SOA-enabling legacy systems is fraught with pitfalls. There are some dos and don’ts that can make this journey...
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First, organizations must determine if it makes sense to reuse legacy systems in an SOA environment. The Software Engineering Institute (SEI) uses the SOA Migration, Adoption, and Reuse Technique (SMART) to help organizations make this determination.
Grace Lewis, senior member of the SEI technical staff, uses SMART when she teaches the SEI’s course on Service-Oriented Architecture: Legacy System Migration. “We emphasize that the [SOA] infrastructure has to be selected already because infrastructure places a lot of constraints on the system in terms of if it’s feasible or not.” Also, the legacy system identified for migration should contain “functionality or data that is good mapping or can help an org implement business processes identified as key in SOA adoption.”
In thinking the migration through, Lewis said an organization may see that there will be more work to do than expected. Potential barriers to modernization/migration include a lack of tools for a very old platform; the difficulty of integrating a batch-oriented system with an interactive request/response style system; and “user interface functionality very tightly coupled with business functionally.” It’s not impossible, but it’s more difficult to separate the code, she said.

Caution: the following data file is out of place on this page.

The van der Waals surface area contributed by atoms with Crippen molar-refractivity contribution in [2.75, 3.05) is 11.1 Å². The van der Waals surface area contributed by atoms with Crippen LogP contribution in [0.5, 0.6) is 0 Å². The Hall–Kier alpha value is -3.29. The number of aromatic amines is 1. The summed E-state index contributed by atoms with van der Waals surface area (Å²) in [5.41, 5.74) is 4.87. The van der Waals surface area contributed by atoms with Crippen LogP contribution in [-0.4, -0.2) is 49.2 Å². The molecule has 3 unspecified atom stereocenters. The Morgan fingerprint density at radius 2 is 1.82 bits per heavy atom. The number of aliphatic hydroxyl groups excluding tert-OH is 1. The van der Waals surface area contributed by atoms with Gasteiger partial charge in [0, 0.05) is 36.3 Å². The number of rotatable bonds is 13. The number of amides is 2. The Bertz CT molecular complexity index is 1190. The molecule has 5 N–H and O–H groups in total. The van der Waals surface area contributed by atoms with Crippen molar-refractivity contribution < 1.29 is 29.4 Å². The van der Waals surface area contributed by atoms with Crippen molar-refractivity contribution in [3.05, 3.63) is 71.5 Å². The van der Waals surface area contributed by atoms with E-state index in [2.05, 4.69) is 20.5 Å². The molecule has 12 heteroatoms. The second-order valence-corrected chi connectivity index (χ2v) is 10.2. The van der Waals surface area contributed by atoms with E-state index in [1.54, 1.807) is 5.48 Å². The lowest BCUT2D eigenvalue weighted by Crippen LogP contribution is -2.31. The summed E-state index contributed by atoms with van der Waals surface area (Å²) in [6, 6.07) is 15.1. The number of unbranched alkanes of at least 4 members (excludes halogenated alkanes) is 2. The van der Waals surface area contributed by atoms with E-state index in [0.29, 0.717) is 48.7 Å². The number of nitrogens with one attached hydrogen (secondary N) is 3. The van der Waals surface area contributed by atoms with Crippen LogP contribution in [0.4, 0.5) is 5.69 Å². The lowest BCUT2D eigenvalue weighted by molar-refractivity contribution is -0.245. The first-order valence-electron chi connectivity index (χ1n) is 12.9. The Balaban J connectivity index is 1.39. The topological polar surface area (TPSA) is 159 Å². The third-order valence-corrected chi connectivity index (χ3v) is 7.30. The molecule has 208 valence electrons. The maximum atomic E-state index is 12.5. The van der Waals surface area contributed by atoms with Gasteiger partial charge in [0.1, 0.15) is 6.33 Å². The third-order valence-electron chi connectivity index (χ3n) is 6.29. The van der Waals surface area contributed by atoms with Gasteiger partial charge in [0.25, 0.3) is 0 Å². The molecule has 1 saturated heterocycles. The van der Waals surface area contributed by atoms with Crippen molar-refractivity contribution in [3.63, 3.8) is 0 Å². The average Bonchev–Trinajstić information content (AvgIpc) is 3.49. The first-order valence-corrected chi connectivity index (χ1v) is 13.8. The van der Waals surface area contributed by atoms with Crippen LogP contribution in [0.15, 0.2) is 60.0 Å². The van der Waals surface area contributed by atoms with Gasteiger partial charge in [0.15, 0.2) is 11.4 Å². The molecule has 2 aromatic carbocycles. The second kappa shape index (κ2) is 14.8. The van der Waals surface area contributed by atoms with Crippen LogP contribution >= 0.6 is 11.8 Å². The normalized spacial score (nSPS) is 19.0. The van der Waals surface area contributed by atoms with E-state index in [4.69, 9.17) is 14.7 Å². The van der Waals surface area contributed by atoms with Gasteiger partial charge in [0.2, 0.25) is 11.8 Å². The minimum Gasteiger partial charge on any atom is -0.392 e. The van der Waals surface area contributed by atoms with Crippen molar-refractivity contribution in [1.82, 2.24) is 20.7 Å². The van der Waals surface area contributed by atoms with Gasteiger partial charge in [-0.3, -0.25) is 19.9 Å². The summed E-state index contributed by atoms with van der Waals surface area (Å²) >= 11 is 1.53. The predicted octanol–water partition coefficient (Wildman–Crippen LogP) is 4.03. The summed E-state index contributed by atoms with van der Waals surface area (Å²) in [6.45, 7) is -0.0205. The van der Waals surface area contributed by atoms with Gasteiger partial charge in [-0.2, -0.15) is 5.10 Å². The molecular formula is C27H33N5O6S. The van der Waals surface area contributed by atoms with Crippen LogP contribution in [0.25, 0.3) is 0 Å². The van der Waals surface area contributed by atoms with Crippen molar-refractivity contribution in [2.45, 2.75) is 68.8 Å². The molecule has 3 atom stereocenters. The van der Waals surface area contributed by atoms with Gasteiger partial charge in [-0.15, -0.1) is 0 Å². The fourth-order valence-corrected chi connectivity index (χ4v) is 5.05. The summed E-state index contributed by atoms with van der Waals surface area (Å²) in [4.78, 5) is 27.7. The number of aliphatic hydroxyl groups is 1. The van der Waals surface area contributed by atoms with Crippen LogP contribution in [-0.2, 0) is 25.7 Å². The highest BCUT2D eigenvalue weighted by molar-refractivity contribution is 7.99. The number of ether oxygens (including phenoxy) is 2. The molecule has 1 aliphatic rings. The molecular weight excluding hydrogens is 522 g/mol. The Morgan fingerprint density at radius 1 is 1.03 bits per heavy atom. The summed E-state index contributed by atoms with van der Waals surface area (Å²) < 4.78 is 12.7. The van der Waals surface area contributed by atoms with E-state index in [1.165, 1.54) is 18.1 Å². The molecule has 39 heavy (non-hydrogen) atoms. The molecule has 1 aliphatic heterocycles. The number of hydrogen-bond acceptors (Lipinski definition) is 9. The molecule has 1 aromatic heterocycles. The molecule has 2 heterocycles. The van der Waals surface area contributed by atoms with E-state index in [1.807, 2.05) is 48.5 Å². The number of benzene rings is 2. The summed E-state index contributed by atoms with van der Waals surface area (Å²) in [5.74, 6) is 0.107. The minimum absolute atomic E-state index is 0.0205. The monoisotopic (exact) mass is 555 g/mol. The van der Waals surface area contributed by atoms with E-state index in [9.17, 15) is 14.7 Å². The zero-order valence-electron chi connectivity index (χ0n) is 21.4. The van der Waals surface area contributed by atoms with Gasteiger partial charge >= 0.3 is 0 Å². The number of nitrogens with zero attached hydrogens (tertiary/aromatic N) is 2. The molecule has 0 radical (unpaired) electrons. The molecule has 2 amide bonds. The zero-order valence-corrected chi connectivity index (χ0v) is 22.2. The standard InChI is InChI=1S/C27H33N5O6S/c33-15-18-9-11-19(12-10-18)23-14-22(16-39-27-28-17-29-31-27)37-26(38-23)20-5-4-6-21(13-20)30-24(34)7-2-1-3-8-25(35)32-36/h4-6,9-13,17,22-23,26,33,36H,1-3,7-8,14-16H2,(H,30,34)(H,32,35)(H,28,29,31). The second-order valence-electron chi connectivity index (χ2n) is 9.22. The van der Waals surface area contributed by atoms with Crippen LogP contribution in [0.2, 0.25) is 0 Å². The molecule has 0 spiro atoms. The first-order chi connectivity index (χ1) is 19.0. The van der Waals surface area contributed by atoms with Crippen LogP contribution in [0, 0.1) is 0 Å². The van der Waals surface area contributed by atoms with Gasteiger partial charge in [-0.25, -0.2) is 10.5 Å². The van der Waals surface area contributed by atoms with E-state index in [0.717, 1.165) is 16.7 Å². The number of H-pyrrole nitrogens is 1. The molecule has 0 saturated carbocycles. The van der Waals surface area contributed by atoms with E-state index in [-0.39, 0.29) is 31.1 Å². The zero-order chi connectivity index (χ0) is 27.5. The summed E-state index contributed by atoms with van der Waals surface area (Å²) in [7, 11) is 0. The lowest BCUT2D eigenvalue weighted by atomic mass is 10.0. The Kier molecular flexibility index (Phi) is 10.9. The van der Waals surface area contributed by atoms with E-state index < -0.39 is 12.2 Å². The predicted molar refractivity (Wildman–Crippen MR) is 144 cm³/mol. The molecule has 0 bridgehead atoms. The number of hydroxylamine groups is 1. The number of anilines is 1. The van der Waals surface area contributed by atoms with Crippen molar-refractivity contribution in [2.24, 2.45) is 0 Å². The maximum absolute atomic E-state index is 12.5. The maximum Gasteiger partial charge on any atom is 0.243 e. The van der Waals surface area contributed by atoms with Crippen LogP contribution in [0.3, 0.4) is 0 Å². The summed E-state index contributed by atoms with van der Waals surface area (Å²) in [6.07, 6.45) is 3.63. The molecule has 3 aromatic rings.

Lewis said there are three common mistakes or misperceptions when it comes to SOA-enabling legacy systems:
- The legacy system does not goes away. “Some think that by migrating to SOA, legacy goes away. The system still has a day job, and it still has users and runs daily operations,” she said.
- Migrating a legacy system is not just a simple matter of wrapping. “It’s not just matter of wrapping; other things need to be taken into consideration,” she said. “That’s why you need a system-by-system analysis.
- Everything does not have to be a service. “You really only need to expose what makes sense from a business process perspective,” she said.